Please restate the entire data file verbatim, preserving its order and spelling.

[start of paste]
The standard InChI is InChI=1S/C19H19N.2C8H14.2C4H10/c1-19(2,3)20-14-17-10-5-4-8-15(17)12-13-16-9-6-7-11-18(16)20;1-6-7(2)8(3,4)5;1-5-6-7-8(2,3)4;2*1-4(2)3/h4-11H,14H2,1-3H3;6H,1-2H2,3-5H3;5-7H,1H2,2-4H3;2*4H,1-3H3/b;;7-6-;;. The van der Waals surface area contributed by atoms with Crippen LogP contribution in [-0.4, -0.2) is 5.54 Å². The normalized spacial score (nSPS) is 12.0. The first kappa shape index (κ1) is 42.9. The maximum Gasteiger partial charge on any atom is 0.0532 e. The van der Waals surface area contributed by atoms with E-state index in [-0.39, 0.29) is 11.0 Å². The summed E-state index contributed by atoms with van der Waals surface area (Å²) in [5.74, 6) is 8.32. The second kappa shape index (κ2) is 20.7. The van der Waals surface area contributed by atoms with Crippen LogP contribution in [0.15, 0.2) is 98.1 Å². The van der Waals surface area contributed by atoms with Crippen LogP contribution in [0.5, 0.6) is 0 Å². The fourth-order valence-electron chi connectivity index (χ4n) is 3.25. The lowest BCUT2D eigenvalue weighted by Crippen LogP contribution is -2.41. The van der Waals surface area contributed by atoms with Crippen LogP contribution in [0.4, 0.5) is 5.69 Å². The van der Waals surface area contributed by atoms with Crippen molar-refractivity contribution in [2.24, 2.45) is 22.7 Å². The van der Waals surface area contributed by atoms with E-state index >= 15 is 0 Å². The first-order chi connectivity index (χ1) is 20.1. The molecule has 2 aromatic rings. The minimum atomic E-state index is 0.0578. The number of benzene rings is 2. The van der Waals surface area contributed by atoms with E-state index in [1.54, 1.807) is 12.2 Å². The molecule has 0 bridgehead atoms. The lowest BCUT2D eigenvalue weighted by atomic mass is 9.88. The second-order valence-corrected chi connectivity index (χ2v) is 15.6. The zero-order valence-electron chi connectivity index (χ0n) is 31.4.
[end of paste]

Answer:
The standard InChI is InChI=1S/C19H19N.2C8H14.2C4H10/c1-19(2,3)20-14-17-10-5-4-8-15(17)12-13-16-9-6-7-11-18(16)20;1-6-7(2)8(3,4)5;1-5-6-7-8(2,3)4;2*1-4(2)3/h4-11H,14H2,1-3H3;6H,1-2H2,3-5H3;5-7H,1H2,2-4H3;2*4H,1-3H3/b;;7-6-;;. The van der Waals surface area contributed by atoms with Crippen LogP contribution in [-0.4, -0.2) is 5.54 Å². The normalized spacial score (nSPS) is 12.0. The first kappa shape index (κ1) is 42.9. The maximum Gasteiger partial charge on any atom is 0.0532 e. The van der Waals surface area contributed by atoms with E-state index in [-0.39, 0.29) is 11.0 Å². The summed E-state index contributed by atoms with van der Waals surface area (Å²) in [5.74, 6) is 8.32. The second kappa shape index (κ2) is 20.7. The van der Waals surface area contributed by atoms with Crippen LogP contribution in [0.15, 0.2) is 98.1 Å². The van der Waals surface area contributed by atoms with Crippen LogP contribution in [0.5, 0.6) is 0 Å². The fourth-order valence-electron chi connectivity index (χ4n) is 3.25. The lowest BCUT2D eigenvalue weighted by Crippen LogP contribution is -2.41. The van der Waals surface area contributed by atoms with Crippen LogP contribution in [0.4, 0.5) is 5.69 Å². The van der Waals surface area contributed by atoms with Crippen molar-refractivity contribution in [2.24, 2.45) is 22.7 Å². The van der Waals surface area contributed by atoms with E-state index >= 15 is 0 Å². The first-order chi connectivity index (χ1) is 20.1. The molecule has 2 aromatic rings. The minimum atomic E-state index is 0.0578. The number of benzene rings is 2. The van der Waals surface area contributed by atoms with E-state index in [1.54, 1.807) is 12.2 Å². The molecule has 0 bridgehead atoms. The lowest BCUT2D eigenvalue weighted by atomic mass is 9.88. The second-order valence-corrected chi connectivity index (χ2v) is 15.6. The zero-order valence-electron chi connectivity index (χ0n) is 31.4.